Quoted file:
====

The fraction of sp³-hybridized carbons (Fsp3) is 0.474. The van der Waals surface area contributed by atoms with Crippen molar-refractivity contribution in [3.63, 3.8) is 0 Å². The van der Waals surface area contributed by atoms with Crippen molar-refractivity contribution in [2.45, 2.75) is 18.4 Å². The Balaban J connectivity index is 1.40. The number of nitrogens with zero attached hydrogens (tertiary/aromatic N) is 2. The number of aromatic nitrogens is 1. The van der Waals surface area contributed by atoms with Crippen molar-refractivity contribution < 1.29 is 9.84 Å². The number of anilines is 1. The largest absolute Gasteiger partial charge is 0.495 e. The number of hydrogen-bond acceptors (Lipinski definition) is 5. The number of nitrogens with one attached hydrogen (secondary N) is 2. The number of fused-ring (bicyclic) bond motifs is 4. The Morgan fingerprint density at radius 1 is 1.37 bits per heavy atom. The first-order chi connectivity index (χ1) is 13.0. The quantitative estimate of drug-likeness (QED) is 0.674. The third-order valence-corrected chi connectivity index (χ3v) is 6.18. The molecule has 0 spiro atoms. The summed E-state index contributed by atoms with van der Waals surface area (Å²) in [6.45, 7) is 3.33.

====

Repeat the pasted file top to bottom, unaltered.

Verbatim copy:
The fraction of sp³-hybridized carbons (Fsp3) is 0.474. The van der Waals surface area contributed by atoms with Crippen molar-refractivity contribution in [3.63, 3.8) is 0 Å². The van der Waals surface area contributed by atoms with Crippen molar-refractivity contribution in [2.45, 2.75) is 18.4 Å². The Balaban J connectivity index is 1.40. The number of nitrogens with zero attached hydrogens (tertiary/aromatic N) is 2. The number of aromatic nitrogens is 1. The van der Waals surface area contributed by atoms with Crippen molar-refractivity contribution < 1.29 is 9.84 Å². The number of anilines is 1. The largest absolute Gasteiger partial charge is 0.495 e. The number of hydrogen-bond acceptors (Lipinski definition) is 5. The number of nitrogens with one attached hydrogen (secondary N) is 2. The number of fused-ring (bicyclic) bond motifs is 4. The Morgan fingerprint density at radius 1 is 1.37 bits per heavy atom. The first-order chi connectivity index (χ1) is 13.0. The quantitative estimate of drug-likeness (QED) is 0.674. The third-order valence-corrected chi connectivity index (χ3v) is 6.18. The molecule has 0 spiro atoms. The summed E-state index contributed by atoms with van der Waals surface area (Å²) in [6.45, 7) is 3.33.